Staying Sane in the PR Grind: Five Ways to Work and Live with L.O.V.E.
As per the January 2012 results of the annual study by CareerCast, PR is now the seventh most stressful profession instead of the second as it was in 2011. This doesn’t mean PR professionals have less stress. It only means other professionals increased theirs.
Think about Chick-fil-A’s vice president for public relations, Don Perry and his nightmarish last days defending president Dan Cathy’s stance against gay marriage. Could this non-stop media frenzy have triggered his heart attack? How about Rick Gorka, Romney’s spokesman losing it instead of handling his own stress while addressing reporters abroad. Instead of managing public relations for his client, he became news himself.
Public Relations professionals are on 24/7. Forget the urgency to respond to emails immediately, there is no time to wait till the papers are published tomorrow. Instead, add the stress to be on social media for breaking news all the time. In such a competitive environment where the first to share the news is golden, communicating with clarity in the middle of a stressful situation requires training, experience and nerves of steel.
Five ways stay sane in the media frenzy:
- Represent people and matters that are dear to your heart. A job is a job but it feels like torture if you represent someone you don’t respect, you don’t admire and you don’t care for. Make sure that you align with the person and organization when you take the job. Even if it’s stressful, you will be able to manage your own strain better if you feel you are making a difference in this world.
- Have a strategic plan from the beginning. There are things we can control and many things we can’t. While the unexpected happens all the time, there are many factors that contribute to stress that could be avoided. Ensure you learn everything you can about the person you are representing, the multiple issues that relate to your client and his/her organization. Check what you can anticipate and have a plan for this. You will only need to address the truly unexpected issues if you do your homework and plan your action first.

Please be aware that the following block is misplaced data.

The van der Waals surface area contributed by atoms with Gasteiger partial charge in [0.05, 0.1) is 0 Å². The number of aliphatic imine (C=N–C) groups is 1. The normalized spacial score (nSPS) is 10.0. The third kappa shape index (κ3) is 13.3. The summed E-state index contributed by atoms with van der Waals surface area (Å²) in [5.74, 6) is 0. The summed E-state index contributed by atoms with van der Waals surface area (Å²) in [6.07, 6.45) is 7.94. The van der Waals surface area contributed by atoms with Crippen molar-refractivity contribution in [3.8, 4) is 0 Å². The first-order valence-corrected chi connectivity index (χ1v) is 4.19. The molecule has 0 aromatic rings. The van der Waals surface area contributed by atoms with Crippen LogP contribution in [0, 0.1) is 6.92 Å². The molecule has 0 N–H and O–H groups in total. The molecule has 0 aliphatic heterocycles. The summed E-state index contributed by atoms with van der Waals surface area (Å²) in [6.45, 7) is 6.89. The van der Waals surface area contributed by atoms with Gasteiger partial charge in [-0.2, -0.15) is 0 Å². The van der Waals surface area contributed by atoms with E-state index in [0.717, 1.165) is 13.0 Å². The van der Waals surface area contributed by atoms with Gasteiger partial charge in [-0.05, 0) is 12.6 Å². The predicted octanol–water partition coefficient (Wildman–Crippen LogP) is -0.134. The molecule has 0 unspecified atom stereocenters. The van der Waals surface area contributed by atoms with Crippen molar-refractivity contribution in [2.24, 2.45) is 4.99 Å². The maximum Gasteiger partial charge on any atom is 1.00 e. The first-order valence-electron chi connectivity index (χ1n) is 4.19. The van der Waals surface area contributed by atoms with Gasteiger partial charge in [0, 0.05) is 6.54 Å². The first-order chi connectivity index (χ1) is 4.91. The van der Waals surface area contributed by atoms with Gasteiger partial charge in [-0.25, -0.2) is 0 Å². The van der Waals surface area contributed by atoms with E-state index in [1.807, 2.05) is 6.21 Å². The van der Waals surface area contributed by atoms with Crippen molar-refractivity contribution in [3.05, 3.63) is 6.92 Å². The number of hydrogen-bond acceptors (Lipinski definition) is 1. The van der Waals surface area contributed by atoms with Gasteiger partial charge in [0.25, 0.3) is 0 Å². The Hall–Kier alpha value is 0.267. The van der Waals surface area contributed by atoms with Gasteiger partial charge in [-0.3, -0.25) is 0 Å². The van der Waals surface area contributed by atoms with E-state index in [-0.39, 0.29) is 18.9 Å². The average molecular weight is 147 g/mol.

- Determine how often you deal with crises. Although you may not anticipate each and every problem that may arise, look at patterns and anticipate challenges. Let’s say you realize you have a daily crisis. Then, give yourself time to deal with crises every day: leave an open space in your calendar. Do they tend to happen a specific date or time of the week? Do they relate to other local, regional or national events? Do they relate to specific people or projects? Do you know when these other events occur? Have a system in place to deal with this additional pressure.
- Establish excellent relationships. I have seen brilliant people think they can easily resolve a problem by speaking with someone “because their point makes sense and they are right.” Wrong! When you establish excellent and long-standing relationships you will resolve a difficult problem with a five-minute phone call. It’s all about the relationships. Managing a difficult challenge will add stress to your day. Arguing with a well-respected colleague and friend is a lot easier than endlessly arguing with a strange foe. Both situations may be stressful but the first is more manageable.
- Avoid responding to everything as if it were an emergency. Your career is stressful but are you stressing out more than you should? Are you responding to everything with a sense of urgency? While you may pride yourself for being on top of everything that comes to your desk—or your phone—it will be impossible to keep track of everything as you juggle more and more balls. It is inevitable; there is so much we can do at any given time. You may be able to juggle two crises at the same time, but how about three, four or five? Establish your priorities and avoid responding to everything as if the house was on fire.
- Stay Healthy. Many people drop exercising from their busy schedules when they get busier. It should be the other way around: you should exercise more to manage stress during times of crisis. I use a simple acronym to help my clients and patients stay healthy and well during calm and hectic times:
Live with L.O.V.E.:
L stands for Lifestyle: exercise daily, eat well, learn to relax, and sleep every night.
O stands for Organizational Skills: Learn to prioritize, create strategies, plan and organize your day.
V stands for Values: Know who you are and what’s important to you, it’s a lot easier to work hard when you are passionate about something than when you don’t care about it.
E stands for Enjoy! Make it your priority to bring joy to your life; no one else will do this for you. Even though you will continue to experience stress it will become quite manageable when you enjoy each and every step of the way.
Gabriela Cora, M.D., M.B.A. Dr. Gaby Cora is the Wellness Doctor & Coach on Lifetime’s Health & Wellness Makeover on Balancing Act, Lifetime Television. She’s the author of ExecutiveHealth.com’s Leading Under Pressure: Strategies to Avoid Burnout, Increase Energy and Improve Your Well-Being (Career Press, 2010).